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Posted by on December 16, 2019

During our self-defense sessions, people often express the concern that they won’t be able to protect against someone larger and stronger. This is very legitimate as mass and strength can give an attacker significant advantage. We cannot deny this but we must also go beyond brute strength. Rory Miller addresses this issue in his excellent book, Meditations on Violence. Miller describes a conversation he had with one of his students. 

As he recalls. 

“I told her to imagine a two-hundred-pound man holding a small cat. Could the man kill the cat?

“Sure.”

“Now imagine I throw a bucket of water on them. What happens?”

“The cat goes berserk and starts scratching the guy up.“

“Does the guy let go?”

“Probably.”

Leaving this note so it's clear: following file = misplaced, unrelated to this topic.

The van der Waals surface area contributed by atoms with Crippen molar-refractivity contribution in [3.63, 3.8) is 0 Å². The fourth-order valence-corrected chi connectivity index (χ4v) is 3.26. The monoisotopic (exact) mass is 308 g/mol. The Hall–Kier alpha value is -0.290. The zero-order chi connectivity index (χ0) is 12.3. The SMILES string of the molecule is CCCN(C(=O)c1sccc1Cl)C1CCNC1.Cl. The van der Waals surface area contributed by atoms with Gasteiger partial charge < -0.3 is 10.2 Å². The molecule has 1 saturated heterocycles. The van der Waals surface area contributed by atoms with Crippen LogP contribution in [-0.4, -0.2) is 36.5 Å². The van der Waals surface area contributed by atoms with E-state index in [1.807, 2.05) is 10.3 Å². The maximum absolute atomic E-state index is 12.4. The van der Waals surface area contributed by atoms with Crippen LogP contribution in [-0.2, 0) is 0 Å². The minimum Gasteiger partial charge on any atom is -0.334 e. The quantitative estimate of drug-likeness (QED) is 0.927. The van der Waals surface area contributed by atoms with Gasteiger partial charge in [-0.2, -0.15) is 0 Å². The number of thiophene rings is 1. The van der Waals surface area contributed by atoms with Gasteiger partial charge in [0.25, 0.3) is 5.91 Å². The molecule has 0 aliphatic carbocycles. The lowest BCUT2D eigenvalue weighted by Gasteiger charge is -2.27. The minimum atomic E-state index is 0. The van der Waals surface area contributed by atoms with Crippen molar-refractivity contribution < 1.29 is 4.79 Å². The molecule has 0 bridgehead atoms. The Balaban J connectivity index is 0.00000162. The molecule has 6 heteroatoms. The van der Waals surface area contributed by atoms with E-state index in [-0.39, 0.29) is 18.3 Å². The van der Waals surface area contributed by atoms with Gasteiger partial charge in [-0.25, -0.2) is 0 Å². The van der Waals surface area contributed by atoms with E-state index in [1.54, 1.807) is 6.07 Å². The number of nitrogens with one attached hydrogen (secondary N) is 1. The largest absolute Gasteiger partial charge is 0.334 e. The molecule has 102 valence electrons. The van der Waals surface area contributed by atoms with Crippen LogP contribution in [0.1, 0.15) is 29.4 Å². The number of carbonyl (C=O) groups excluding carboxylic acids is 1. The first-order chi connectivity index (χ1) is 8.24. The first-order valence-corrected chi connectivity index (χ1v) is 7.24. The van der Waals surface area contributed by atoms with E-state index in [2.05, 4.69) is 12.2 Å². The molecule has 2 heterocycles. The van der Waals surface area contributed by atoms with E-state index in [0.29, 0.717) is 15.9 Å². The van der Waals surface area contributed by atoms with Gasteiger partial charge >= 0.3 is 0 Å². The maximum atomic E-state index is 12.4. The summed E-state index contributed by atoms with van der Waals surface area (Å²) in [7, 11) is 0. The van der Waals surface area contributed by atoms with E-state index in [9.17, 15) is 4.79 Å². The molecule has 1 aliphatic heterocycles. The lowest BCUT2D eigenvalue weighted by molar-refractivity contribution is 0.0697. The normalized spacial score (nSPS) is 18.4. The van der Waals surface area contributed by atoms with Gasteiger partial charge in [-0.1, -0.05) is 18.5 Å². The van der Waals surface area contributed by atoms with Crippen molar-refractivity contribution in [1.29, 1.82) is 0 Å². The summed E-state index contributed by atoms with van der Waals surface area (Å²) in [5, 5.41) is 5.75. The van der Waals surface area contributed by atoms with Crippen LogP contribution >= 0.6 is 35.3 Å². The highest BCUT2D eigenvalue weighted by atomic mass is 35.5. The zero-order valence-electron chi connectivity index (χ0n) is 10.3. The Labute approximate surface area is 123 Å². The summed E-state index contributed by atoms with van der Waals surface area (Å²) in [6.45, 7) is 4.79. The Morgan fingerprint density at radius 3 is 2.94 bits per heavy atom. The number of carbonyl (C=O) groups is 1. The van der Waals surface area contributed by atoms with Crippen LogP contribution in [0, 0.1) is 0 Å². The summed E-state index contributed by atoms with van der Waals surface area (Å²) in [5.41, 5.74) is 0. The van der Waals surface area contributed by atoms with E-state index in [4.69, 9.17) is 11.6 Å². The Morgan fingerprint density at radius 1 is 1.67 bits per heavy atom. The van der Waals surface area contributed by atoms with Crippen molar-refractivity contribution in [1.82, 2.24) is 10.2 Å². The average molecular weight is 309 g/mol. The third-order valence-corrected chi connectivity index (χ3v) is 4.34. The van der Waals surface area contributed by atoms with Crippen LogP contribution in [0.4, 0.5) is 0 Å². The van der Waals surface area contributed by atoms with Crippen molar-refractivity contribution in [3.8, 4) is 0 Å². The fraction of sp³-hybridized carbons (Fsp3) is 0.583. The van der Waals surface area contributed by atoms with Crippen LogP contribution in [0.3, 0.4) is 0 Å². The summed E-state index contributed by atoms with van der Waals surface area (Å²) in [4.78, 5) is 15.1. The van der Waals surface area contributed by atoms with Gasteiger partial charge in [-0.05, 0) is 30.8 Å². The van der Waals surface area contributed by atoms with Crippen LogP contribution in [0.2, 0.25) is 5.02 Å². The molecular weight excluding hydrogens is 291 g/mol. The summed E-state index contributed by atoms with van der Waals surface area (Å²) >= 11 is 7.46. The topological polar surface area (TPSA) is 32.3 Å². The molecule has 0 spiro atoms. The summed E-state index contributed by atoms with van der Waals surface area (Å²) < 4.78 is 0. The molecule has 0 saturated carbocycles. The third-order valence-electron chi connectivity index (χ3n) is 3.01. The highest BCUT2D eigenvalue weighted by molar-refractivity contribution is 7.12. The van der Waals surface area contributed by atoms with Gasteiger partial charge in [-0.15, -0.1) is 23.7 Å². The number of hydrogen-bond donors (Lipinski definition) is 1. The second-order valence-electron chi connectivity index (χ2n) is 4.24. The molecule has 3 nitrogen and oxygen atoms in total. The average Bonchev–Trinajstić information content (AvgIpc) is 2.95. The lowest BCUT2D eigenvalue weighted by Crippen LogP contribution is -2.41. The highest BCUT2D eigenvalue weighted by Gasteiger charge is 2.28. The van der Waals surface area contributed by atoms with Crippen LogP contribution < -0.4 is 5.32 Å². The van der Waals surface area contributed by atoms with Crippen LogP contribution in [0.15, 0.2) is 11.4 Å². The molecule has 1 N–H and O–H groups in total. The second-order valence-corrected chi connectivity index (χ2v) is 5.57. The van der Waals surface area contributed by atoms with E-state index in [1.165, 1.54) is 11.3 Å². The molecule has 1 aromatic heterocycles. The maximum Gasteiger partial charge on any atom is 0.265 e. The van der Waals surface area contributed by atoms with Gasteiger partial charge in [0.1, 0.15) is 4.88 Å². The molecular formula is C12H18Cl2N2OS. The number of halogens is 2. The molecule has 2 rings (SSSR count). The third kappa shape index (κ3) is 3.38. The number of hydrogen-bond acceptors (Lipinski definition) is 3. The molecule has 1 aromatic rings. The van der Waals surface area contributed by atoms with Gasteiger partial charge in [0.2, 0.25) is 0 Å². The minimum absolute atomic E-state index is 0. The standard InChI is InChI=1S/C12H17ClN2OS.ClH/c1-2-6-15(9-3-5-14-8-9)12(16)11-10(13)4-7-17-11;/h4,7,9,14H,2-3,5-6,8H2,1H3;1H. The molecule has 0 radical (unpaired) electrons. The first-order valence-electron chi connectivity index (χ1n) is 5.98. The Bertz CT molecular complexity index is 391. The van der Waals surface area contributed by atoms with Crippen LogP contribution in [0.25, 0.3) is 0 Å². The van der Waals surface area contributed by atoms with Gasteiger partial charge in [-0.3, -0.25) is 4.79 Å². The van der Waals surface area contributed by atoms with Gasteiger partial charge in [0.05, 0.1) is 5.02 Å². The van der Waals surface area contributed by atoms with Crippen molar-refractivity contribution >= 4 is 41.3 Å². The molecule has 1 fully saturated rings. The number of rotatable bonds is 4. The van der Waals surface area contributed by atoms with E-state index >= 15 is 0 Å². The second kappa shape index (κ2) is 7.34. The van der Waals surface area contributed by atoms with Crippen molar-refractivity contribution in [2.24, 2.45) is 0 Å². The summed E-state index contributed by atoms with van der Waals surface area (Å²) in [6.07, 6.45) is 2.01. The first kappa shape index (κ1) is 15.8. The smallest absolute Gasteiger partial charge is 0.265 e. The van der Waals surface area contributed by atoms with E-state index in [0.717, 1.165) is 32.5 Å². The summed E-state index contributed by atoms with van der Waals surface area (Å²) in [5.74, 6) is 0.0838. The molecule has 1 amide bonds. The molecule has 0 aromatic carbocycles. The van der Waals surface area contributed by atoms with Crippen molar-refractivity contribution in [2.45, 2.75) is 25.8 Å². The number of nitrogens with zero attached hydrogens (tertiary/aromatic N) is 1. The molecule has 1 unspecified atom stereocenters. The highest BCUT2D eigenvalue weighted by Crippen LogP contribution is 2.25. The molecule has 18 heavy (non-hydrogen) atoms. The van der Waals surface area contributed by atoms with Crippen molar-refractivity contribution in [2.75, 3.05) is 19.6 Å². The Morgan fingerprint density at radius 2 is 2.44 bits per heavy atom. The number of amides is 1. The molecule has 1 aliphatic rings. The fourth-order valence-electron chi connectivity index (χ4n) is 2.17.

“So you’re telling me that an eight-pound cat can hurt a big man and you can’t?

“The cat has teeth and claws.”

“And you don’t?” 

She thought for a moment. “But I’ve wrestled with my boyfriend before and couldn’t do anything”. 

Aha.

This “aha” for Miller is that the student’s sense of violence derived from a situation where “she had no desire to cause injury, no fear, ….”. In other words, she had a very restricted sense of what she felt she could do in a violent situation. (22-23)

The reality, however, is that when it comes to defending ourselves, particularly against someone larger and stronger, we sometimes need to go beyond such limits to survive. 

Of course, you have a choice. We have met people who said they could never hit, bite, scratch, etc… I admire and share an aversion for violence and always prefer avoidance and escape. The reality, however, is that some attackers have very bad intentions and civility must be tossed out the window. The only way to stop them is to fight without inhibition – like Rory’s cat. 

Violence is ugly. Succumbing to violence can be worse.  

Rory Miller, Meditations on Violence: A Comparison of Martial Arts Training and Real World Violence. Boston: YMAA Publication Centre, 2008

Image by Yingnan Lu from Pixabay

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